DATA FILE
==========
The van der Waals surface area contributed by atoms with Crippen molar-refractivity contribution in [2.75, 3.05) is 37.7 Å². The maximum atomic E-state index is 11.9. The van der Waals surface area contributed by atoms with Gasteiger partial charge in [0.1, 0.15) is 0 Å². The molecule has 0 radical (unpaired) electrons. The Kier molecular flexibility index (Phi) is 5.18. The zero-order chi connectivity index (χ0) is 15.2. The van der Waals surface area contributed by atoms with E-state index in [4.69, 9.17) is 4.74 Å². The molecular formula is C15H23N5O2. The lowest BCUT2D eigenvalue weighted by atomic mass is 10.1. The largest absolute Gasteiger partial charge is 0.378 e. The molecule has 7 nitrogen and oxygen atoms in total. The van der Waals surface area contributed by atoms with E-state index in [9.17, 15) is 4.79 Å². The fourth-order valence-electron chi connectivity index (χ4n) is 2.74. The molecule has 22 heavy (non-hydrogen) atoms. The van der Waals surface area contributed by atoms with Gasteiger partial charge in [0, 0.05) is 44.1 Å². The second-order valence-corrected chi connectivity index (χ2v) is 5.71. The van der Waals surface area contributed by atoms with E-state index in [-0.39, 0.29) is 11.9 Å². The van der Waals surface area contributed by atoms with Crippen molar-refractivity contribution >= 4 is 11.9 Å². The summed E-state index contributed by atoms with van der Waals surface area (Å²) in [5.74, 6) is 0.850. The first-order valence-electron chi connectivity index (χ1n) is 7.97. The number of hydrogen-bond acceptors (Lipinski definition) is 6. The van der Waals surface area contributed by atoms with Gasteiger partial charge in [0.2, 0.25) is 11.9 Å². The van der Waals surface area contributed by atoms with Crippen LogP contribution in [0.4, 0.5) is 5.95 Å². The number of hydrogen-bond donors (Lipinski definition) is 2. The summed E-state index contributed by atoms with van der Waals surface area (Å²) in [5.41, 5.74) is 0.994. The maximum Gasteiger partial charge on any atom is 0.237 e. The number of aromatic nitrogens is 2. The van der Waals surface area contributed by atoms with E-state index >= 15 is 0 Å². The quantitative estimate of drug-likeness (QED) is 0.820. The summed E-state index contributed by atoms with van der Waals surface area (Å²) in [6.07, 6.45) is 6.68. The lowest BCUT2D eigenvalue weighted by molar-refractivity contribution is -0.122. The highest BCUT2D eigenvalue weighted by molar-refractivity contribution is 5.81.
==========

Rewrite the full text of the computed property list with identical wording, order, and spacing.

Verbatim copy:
The van der Waals surface area contributed by atoms with Crippen molar-refractivity contribution in [2.75, 3.05) is 37.7 Å². The maximum atomic E-state index is 11.9. The van der Waals surface area contributed by atoms with Gasteiger partial charge in [0.1, 0.15) is 0 Å². The molecule has 0 radical (unpaired) electrons. The Kier molecular flexibility index (Phi) is 5.18. The zero-order chi connectivity index (χ0) is 15.2. The van der Waals surface area contributed by atoms with E-state index in [4.69, 9.17) is 4.74 Å². The molecular formula is C15H23N5O2. The lowest BCUT2D eigenvalue weighted by atomic mass is 10.1. The largest absolute Gasteiger partial charge is 0.378 e. The molecule has 7 nitrogen and oxygen atoms in total. The van der Waals surface area contributed by atoms with E-state index in [9.17, 15) is 4.79 Å². The fourth-order valence-electron chi connectivity index (χ4n) is 2.74. The molecule has 22 heavy (non-hydrogen) atoms. The van der Waals surface area contributed by atoms with Gasteiger partial charge in [0, 0.05) is 44.1 Å². The second-order valence-corrected chi connectivity index (χ2v) is 5.71. The van der Waals surface area contributed by atoms with E-state index in [-0.39, 0.29) is 11.9 Å². The van der Waals surface area contributed by atoms with Crippen molar-refractivity contribution >= 4 is 11.9 Å². The summed E-state index contributed by atoms with van der Waals surface area (Å²) in [5.74, 6) is 0.850. The first-order valence-electron chi connectivity index (χ1n) is 7.97. The number of hydrogen-bond acceptors (Lipinski definition) is 6. The van der Waals surface area contributed by atoms with Gasteiger partial charge in [0.2, 0.25) is 11.9 Å². The van der Waals surface area contributed by atoms with Crippen LogP contribution in [0.4, 0.5) is 5.95 Å². The number of hydrogen-bond donors (Lipinski definition) is 2. The summed E-state index contributed by atoms with van der Waals surface area (Å²) in [5.41, 5.74) is 0.994. The maximum Gasteiger partial charge on any atom is 0.237 e. The number of aromatic nitrogens is 2. The van der Waals surface area contributed by atoms with E-state index >= 15 is 0 Å². The quantitative estimate of drug-likeness (QED) is 0.820. The summed E-state index contributed by atoms with van der Waals surface area (Å²) in [6.07, 6.45) is 6.68. The lowest BCUT2D eigenvalue weighted by molar-refractivity contribution is -0.122. The highest BCUT2D eigenvalue weighted by molar-refractivity contribution is 5.81.